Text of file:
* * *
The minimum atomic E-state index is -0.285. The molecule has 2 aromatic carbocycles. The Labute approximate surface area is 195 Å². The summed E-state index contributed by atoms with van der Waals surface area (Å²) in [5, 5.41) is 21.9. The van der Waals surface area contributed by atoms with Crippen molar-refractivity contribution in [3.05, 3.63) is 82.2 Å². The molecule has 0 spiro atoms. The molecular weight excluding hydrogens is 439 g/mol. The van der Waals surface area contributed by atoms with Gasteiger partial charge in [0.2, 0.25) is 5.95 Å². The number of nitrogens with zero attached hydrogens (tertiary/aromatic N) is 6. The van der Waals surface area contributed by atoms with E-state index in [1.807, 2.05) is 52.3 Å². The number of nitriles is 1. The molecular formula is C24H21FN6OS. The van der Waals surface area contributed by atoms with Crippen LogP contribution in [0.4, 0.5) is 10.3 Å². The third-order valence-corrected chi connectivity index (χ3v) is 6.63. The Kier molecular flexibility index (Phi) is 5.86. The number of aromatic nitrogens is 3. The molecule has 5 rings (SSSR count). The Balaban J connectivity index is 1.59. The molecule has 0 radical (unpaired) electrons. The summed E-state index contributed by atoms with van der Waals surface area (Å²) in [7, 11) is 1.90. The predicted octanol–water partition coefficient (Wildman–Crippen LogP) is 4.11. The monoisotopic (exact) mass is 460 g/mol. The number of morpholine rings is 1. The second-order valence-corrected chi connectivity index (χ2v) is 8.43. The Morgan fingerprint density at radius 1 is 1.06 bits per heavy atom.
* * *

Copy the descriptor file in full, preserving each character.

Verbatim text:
The minimum atomic E-state index is -0.285. The molecule has 2 aromatic carbocycles. The Labute approximate surface area is 195 Å². The summed E-state index contributed by atoms with van der Waals surface area (Å²) in [5, 5.41) is 21.9. The van der Waals surface area contributed by atoms with Crippen molar-refractivity contribution in [3.05, 3.63) is 82.2 Å². The molecule has 0 spiro atoms. The molecular weight excluding hydrogens is 439 g/mol. The van der Waals surface area contributed by atoms with Gasteiger partial charge in [0.2, 0.25) is 5.95 Å². The number of nitrogens with zero attached hydrogens (tertiary/aromatic N) is 6. The van der Waals surface area contributed by atoms with E-state index in [1.807, 2.05) is 52.3 Å². The number of nitriles is 1. The molecular formula is C24H21FN6OS. The van der Waals surface area contributed by atoms with Crippen LogP contribution in [0.4, 0.5) is 10.3 Å². The third-order valence-corrected chi connectivity index (χ3v) is 6.63. The Kier molecular flexibility index (Phi) is 5.86. The number of aromatic nitrogens is 3. The molecule has 5 rings (SSSR count). The Balaban J connectivity index is 1.59. The molecule has 0 radical (unpaired) electrons. The summed E-state index contributed by atoms with van der Waals surface area (Å²) in [7, 11) is 1.90. The predicted octanol–water partition coefficient (Wildman–Crippen LogP) is 4.11. The monoisotopic (exact) mass is 460 g/mol. The number of morpholine rings is 1. The second-order valence-corrected chi connectivity index (χ2v) is 8.43. The Morgan fingerprint density at radius 1 is 1.06 bits per heavy atom.